Path to Casual #1 – Introduction to Tribal Wars
Howdy folks, Amanda here to tell you guys about Tribal Wars. Tribal Wars is a format of Magic: The Gathering that challenges the player to focus more on the creature aspect of the game than any other spell type. Another fun aspect of Tribal Wars is the fact that allows you to loosen up and delve into all the flavorful areas of MTG. Instead of the focus purely being on the best cards to win the game, Tribal Wars is more about the best creatures to get you to the gold. And with the “creature creep,” Wizards push to make creatures “good”, Tribal Wars is growing to be a stronger and stronger format. Below the fold are a few rules for this format that I will share with you guys. Keep in mind, these are Wizards of the Coast‘s rules.
- Normal 60-card minimum
- The deck must be at least one-third creatures that share a type
- All Online Extended expansions are legal
- Engineered Plague, Tsabo’s Decree, Endemic Plague, Circle of Solace, Peer Pressure, and Unnatural Selection are banned due to their tribe-wrecking natures
- There are no sideboards
Now there are a few additions to the rules I’ve seen floating around. One of the biggest ones is no Wrath of God or other creature board sweepers. The reason for this is pretty simple. How can you achieve anything in a creature based format if you drop a Wrath of God onto the board?
The next card widely accepted as breaking the format is Coat of Arms. While it is a great card in the grand scheme of tribal, think of it this way. Johnny is playing dragons while Spike is playing clerics. For those of you not in the know, clerics tend to fall into the weenie category. Low converted mana cost and weak power and toughness. So, Spike drops Coat of Arms turn 5 with 3 clerics in play. Johnny is for a world of hurt with his 1 dragon in play.
For those of you wondering why the deck has to be one-third creatures that share a type, there is a funny little joke I’ve heard. How many of you have heard of the card Battle of Wits? It’s a blue enchantment for 3UU or 3 mana of any color and 2 blue mana. Battle of Wits reads “At the beginning of your upkeep, if you have 200 or more cards in your library, you win the game.” Now, one of the stronger creature types in blue is wizards. We’ll get to why some other time. But apparently in the early days of tribal a lot of players, having fun with the flavorful format, would play a Battle of Wits deck. The old rules stated that you had to have at least 20 creatures that shared a type. So after these Battle of Wits decks won, players would ask “what tribe was it” and the deck wielder would produce out of his/her 250 card deck 20 wizards and call it a wizard deck.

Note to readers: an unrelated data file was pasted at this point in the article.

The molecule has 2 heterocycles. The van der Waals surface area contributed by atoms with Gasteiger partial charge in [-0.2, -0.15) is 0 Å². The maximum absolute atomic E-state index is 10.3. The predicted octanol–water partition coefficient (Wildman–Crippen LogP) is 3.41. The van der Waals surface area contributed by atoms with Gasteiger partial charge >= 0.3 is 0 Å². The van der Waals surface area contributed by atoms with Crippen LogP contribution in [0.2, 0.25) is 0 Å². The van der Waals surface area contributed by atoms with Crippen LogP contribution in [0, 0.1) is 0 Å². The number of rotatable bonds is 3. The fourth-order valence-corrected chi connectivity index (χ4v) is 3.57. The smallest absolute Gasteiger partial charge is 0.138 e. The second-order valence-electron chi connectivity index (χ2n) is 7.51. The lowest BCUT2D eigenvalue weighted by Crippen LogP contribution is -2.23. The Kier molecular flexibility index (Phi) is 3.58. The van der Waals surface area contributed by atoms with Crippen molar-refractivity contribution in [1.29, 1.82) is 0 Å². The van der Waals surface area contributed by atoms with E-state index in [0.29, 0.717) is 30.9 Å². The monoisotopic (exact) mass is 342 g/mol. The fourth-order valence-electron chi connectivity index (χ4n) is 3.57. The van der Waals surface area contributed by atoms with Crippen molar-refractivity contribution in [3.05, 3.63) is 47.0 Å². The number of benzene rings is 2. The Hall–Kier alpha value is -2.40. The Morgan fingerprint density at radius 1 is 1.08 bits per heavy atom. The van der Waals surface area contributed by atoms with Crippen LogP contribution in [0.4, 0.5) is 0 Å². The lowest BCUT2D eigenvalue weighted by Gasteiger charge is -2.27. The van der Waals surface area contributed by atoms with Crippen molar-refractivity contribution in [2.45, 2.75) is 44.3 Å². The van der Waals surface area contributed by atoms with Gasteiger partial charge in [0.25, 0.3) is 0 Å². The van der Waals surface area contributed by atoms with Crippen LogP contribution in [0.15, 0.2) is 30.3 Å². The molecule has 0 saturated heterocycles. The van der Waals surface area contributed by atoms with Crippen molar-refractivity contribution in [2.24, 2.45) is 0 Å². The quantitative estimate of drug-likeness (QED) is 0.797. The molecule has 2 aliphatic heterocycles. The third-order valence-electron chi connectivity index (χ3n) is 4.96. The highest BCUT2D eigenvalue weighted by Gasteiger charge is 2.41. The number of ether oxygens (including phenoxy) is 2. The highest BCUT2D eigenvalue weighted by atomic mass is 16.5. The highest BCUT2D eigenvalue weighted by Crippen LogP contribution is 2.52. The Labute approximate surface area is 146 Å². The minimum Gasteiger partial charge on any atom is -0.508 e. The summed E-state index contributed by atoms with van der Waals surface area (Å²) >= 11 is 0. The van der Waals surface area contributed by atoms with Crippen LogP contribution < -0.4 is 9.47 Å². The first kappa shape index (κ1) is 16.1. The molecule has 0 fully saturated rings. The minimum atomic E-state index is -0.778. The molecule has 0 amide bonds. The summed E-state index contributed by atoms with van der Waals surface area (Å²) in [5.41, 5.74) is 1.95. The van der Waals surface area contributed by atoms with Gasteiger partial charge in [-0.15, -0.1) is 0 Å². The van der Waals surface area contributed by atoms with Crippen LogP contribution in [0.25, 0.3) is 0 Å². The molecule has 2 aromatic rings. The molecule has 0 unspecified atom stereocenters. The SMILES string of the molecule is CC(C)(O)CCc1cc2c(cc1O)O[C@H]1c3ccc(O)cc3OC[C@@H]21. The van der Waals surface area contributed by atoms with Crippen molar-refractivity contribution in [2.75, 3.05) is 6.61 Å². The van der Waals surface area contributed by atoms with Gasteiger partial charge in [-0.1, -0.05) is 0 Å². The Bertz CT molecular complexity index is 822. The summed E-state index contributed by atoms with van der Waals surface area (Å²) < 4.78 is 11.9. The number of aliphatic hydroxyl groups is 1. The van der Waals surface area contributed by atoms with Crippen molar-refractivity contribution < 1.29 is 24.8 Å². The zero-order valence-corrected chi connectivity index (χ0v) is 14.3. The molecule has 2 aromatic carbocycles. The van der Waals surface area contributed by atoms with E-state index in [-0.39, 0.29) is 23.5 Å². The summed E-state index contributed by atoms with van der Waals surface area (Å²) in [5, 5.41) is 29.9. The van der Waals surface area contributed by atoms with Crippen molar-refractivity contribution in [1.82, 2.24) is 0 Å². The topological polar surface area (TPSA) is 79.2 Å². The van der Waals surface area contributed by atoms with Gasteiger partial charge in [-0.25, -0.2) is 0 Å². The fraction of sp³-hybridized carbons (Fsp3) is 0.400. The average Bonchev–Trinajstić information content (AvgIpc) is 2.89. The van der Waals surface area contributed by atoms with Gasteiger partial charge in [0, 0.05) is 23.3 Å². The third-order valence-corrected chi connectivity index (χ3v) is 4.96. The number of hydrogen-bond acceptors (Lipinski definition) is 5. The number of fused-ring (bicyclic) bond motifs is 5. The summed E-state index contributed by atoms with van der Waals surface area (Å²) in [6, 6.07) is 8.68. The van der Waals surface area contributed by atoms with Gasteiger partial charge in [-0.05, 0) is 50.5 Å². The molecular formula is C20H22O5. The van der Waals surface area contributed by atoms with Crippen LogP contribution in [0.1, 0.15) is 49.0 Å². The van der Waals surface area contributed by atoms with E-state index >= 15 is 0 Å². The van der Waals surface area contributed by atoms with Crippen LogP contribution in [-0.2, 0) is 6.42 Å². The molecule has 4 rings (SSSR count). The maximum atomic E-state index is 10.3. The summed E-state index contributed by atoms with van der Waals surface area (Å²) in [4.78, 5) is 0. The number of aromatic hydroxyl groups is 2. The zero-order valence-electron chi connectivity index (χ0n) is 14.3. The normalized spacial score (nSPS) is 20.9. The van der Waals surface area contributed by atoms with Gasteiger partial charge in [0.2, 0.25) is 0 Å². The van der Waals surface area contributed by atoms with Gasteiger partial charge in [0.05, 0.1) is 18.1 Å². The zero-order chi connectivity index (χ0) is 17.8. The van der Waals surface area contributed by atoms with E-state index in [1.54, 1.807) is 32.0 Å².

Ok so at this point you guys probably want to know what the strongest tribes are. Well, right now that is pretty easy. For blue you are looking at faeries and merfolk. Although I am not so sure if the legendary Faeries deck is built to Tribal Wars standards. In green you are mainly looking at elves. I prefer to play beasts but that’s just because I like big green creatures. In red there isn’t much competition. It is hands down goblins. For black you got zombies. And in white its soldiers.
Now does this mean you can’t go and make an orc or a minotaur deck? No, it does not. Tribal Wars is all about fun and flavor first. Yes, you can make some beastly competitive Tier 1 tribal decks. But that doesn’t mean other tribes are not worth looking at. I’ve seen really strong wall decks out there.
Its all a matter of how much effort you put into the actual making of the deck. After all, spell support is crucial. If your deck has even a splash of white look into the card Unquestioned Authority. Its an enchant creature for 2W or 2 mana of any color and 1 white mana. It gives your creature protection from creatures. This means creature can’t be blocked by creatures, can block creatures and not take damage, and not be effect by abilities from other creatures. it’s a pretty strong lil gem.
Or using a card like Brass Herald. Many of you remember the Herald cycle from the Apocalypse set. Brass Herald works in a similar fashion to the rest of the cycle with the slight twist of letting you select the creature type you want to “herald” for. This is great if you are playing a sort of off the beat and path Tribe like Walls. He also has the added benefit of being a lord. Yeah, sure he doesn’t buff himself like most lords from that era of Magic, but he’s not bad for a late game rally the troops. And if you’re in green or white, you are going to have some form of toughness boost to let him stay in play.
That is just a sliver of what you can expect from a Tribal themed article and I plan on delving into more so in the coming few articles. Until next time, keep it casual.